Even with all the help it got for its organizing campaign in the South, view at the vote organized inside VW’s Chattanooga, Tennessee plant, the UAW registered a crippling defeat.
This prompted the United Auto Workers Union leaders to step back and rethink strategic options – they even said all legal options will be reviewed, following the close defeat. The election was supervised by the National Labor Relations Board but the UAW is now considering mounting a legal challenge against the results that cost it the foothold into anti-union South US regions.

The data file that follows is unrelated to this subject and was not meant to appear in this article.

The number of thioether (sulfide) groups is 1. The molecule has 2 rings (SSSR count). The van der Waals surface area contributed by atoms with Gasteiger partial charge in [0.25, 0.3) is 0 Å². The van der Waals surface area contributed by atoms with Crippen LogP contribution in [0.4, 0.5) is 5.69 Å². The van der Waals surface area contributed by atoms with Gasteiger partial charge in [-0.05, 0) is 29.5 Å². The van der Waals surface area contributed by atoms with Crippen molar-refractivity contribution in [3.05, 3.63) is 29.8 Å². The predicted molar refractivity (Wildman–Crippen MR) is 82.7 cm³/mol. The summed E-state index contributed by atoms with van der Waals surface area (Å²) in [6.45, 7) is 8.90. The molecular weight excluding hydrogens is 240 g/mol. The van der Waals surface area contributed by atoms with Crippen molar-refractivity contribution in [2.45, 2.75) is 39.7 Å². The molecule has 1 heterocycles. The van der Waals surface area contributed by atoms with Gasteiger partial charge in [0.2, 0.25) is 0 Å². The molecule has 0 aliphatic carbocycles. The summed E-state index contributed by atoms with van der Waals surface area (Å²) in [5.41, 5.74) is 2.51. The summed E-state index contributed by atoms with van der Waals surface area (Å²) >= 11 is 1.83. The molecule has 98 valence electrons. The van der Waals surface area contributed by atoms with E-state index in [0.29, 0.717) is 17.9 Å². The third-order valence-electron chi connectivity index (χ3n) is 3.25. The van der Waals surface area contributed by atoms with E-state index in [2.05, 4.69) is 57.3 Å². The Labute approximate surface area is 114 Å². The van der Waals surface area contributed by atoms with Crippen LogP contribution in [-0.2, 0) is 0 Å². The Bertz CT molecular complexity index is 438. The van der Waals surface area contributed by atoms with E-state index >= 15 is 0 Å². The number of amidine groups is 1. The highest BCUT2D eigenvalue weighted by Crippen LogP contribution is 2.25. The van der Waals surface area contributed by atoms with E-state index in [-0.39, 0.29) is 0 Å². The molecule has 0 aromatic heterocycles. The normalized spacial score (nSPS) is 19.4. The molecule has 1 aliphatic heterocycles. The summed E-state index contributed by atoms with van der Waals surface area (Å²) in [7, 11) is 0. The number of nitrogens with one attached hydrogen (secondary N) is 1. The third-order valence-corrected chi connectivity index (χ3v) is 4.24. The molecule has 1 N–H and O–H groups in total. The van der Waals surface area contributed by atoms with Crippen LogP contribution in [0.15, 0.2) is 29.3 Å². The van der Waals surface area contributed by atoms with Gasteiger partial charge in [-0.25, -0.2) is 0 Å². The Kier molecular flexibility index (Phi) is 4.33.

According to Gary Chaison, a labor law professor at Clark University in Massaachusetts, the defeat “seems as if it’s just a continuing spiral of decline for the American labor movement.”
Saying he is “outraged by the outside interference in this election,” UAW President King added shortly after the voting ended, “It’s never happened before that a U.S. senator, a governor and a leader of the House of Representatives threatened the company and threatened the workers” during a union election.
Even though the UAW had active support from IG Metall, the German metalworkers union, politicians in the US region used Detroit’s negative image against the union, according to Sean McAlinden, vice president of research for the Center For Automotive Research in Ann Arbor – who called the loss a “strategic” setback for the UAW.